Book Review: Now, Discover Your Strengths


What are your really awesome at?  What would those around you identify as your strengths?  Have you ever considered asking those closest to you to help you choose 5 areas that are your greatest strengths?  Do you spend more time working on your strengths or weaknesses?

I would recommend that all leaders go through Now, Discover Your Strengths by Marcus Buckingham and Dr. Donald Clifton.  In addition to reading the book, you should also go online and take the StrengthsFinder assessment.  This is a great tool to find out more about your own strengths so that you can really lean into what you are good at…rather than wasting a lot of time working on areas that might always be weaknesses.  This is a minor time commitment…I read the book in 2 hours and completed the assessment in just over 20 minutes.  However, I walked away from the process with a much better understanding of why I am good at what I’m good at…and just as valuable, why the others around me are so good at what they are good at.  I look forward to utilizing this info to continue growing as a leader and investing in those around me.

My five greatest strengths were identified as: learner, achiever, belief, responsibility, and discipline

Here are several things that I highlighted while reading…

  • At the heart of this revolution is a simple decree: The great organization must not only accommodate the fact that each employee is different, it must capitalize on these differences.
  • Each person’s talents are enduring and unique.
  • Each person’s greatest room for growth is in the areas of his or her greatest strength.
  • The real tragedy of life is not that each of us doesn’t have enough strengths, it’s that we fail to use the ones we have.  Benjamin Franklin called wasted strengths “sundials in the shade.”
  • The definition of a strength that we will use throughout this book is quite specific: consistent near perfect performance in an activity.
  • For an activity to be a strength you must be able to do it consistently.
  • You do not have to have strength in ever aspect of your role in order to excel.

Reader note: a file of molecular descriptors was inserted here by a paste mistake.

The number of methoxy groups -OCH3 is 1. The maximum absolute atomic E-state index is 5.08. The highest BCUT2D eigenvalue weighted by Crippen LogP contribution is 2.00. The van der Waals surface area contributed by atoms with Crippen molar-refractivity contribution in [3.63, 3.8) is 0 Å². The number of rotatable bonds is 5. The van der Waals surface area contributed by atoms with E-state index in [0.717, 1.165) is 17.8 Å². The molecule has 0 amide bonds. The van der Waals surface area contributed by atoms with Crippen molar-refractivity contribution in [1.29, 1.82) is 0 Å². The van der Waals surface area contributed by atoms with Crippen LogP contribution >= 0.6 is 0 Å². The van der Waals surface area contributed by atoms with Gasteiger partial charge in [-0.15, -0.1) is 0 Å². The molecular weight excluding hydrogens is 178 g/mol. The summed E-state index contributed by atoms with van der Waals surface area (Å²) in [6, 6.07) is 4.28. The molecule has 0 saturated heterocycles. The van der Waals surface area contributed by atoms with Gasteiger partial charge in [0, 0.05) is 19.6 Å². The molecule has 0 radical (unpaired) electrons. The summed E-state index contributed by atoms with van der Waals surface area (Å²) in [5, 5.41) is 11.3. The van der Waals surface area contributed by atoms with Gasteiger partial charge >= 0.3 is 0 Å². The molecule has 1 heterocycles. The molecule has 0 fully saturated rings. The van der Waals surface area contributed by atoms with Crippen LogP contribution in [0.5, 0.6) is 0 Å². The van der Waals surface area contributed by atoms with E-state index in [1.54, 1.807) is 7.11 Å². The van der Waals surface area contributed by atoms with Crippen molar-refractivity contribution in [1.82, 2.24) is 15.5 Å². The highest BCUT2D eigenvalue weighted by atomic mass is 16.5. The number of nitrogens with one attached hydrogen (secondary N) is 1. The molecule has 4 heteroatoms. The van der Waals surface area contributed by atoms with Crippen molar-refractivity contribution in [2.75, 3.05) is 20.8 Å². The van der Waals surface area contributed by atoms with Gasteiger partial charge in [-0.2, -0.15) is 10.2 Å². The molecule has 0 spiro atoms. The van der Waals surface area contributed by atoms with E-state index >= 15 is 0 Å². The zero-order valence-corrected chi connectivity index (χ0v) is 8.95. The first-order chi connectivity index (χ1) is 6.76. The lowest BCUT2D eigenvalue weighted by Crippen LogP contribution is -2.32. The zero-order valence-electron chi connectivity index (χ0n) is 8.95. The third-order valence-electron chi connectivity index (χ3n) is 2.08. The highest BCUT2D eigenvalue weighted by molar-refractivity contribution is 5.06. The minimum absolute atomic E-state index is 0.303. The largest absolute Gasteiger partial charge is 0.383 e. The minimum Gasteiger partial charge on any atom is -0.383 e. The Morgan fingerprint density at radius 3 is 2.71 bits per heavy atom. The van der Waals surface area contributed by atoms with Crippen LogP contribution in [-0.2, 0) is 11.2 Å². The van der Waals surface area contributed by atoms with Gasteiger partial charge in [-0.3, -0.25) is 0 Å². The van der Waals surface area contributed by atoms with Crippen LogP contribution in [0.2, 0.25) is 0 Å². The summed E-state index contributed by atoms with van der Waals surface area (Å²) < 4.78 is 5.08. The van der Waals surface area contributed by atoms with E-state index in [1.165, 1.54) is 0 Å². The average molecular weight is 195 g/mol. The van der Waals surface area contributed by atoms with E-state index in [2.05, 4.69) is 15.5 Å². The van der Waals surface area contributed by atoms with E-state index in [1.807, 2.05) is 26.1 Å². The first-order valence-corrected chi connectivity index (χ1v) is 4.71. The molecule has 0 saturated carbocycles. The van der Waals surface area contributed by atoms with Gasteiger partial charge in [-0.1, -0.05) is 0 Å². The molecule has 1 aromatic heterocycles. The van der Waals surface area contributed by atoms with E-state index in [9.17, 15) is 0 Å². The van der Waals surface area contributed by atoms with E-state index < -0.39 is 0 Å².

• You will excel only by maximizing your strengths, never by fixing your weaknesses.
  • The first revolutionary tool is understanding how to distinguish your natural talents from things you can learn.
  • The key to building a bona fide strength is to identify your dominant talents and then refine them with knowledge and skills.
  • The second revolutionary tool is a system to identify your dominant talents.
  • The third revolutionary tool is a common language to describe your talents.
  • There are two types of knowledge: content and experience.
  • Skills bring structure to experiential knowledge.
  • Talent is any recurring pattern of thought, feeling, or behavior that can be productively applied.
  • If you want to reveal your talents, monitor your spontaneous, top-of-mind reactions to the situations you encounter.
  • By focusing on your distinct themes, you will gain the self-confidence to appreciate the themes of other people.
  • A system that stops your worrying about a weakness is freeing up time that can be better spent figuring out how to refine a strength.
  • You will be most successful when you craft your role to play to your signature talents most of the time.
  • “At work, do I have an opportunity to do what I do best every day?”
  • Build your selection system around an instrument for measuring talent.
  • Calibrate your instrument by studying your best performers in each key role.
  • Teach the talent language throughout the organization.
  • Build a theme profile of your entire company.
  • Study the links between measured talent and subsequent performance.
  • Many kinds of prestige should be made available to reflect the different near perfect performances the organization wants to encourage.

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